Educating the Public
How information affects Americans' support for school spending and charter schools
Most people express strong opinions about public education. But only a few know the basic facts about the public schools: how much they spend, how well teachers are paid, and what schools can and cannot do.
What happens when the public learns the facts about schools and deliberates responsibly about public education? Do citizens update their views on policies designed to improve public schooling? Or do they hold steadfast to their opinions, suggesting that whatever animates debate about education it is not an abiding concern about what is actually happening in our nation’s schools?
A series of experiments embedded within a national survey that we conducted in 2008 shed new light on what happens to public opinion on education when it is informed about some key facts. We divided respondents into randomly chosen groups: some were simply asked their opinion about school spending, teacher salaries, and charter schools, while others were first provided with accurate information about each of these issues. Because all that distinguished the more-informed respondents from the others is chance, we can be confident that any differences between the views of the two groups are attributable to the information provided.
The results are striking. Accurate information about what is currently being spent on public schools reduces both support for increased spending and confidence that more spending would improve student learning. Knowing how much the average teacher earns lowers support for salary increases. We observe only a modest effect of information on the views of current teachers who were surveyed and on those of respondents who are most satisfied with the performance of their local public schools. And while providing accurate information about charter schools does not change the balance of support among the public as a whole, it dramatically increases support among secular liberal respondents while undermining it among religious conservatives.
A Knowledge Deficit
It is no surprise that members of the public are eager to voice their opinions about education policy. Virtually all American adults have had direct experience with the nation’s public schools, whether as students, parents or grandparents of students, or employees. (In 2005, there were more than 6.1 million public school teachers and other district workers.) And the constantly rising cost of operating the schools, which accounts for nearly one-quarter of state and local spending nationwide, directly affects the pocketbook of every taxpayer.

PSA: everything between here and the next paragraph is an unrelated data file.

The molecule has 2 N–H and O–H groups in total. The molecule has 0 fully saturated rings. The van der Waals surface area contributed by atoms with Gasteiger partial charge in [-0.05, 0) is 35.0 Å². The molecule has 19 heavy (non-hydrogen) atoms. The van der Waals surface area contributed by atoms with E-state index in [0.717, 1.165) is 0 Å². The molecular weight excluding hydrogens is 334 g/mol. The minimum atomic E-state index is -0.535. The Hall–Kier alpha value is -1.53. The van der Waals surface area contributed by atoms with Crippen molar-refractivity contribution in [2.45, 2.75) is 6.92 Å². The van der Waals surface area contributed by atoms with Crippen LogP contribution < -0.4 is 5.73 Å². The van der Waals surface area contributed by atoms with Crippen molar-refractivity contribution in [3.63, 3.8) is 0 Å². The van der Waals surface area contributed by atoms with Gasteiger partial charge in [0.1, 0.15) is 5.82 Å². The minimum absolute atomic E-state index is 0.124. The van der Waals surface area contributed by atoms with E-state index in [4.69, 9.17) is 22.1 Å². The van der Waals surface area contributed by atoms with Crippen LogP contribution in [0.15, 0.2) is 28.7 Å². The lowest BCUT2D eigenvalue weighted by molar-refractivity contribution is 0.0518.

Surveys nonetheless consistently reveal widespread misunderstanding of our schools and of prominent efforts to reform them. Consider the issue of school spending. Our research shows that Americans dramatically underestimate the amount spent on public schools in their districts, even when prompted to consider the full range of uses to which school spending is devoted. They also think that teachers earn, on average, far less than is actually the case. It seems that the public’s strong preference that more be spent on public education is based, at least in part, on faulty information (see “Is the Price Right?” features, Summer 2008).
Although Americans as a whole are cautiously supportive of charter schools, most reveal confusion about their basic features. For example, when we asked respondents in our 2007 survey whether charter schools are free to teach religion (they are not), or whether they can charge tuition (they cannot), almost two-thirds of the public confessed to not knowing the answer and another quarter got it wrong. Indeed, only 13 percent of adults nationwide correctly noted that charter schools cannot teach religion and 16 percent correctly observed that charter schools may not charge tuition (see “What Americans Think About Their Schools,” features, Fall 2007).
There is nothing special about education policy, of course. Multiple generations of political scientists have documented alarming rates of public ignorance about all sorts of policy issues.
The pertinent question, then, is not whether the public is ignorant about education or any other policy domain; it unmistakably is. Rather, the question is whether the sources of the public’s ignorance—inattention, confusion about the state of the world, biases and prejudices, or anything else—systematically influence the policy views that people express, and, in turn, whether these views change when facts come to the fore, as they can in responsible political deliberation.
On this last score, we think, the results from our survey experiments on school spending, teacher salaries, and charter schools provide a basis for optimism. Much of the American public appears quite willing to update its views in light of new information about public schools.
Public School Spending
A solid majority of the public supports increased funding for public schools. More than 60 percent of respondents we surveyed in 2007 believed that spending should “greatly increase” or “increase,” 32 percent said that spending should “stay about the same,” and less than 10 percent suggested it ought to decrease. As might be expected, support for higher spending was especially strong among public school teachers.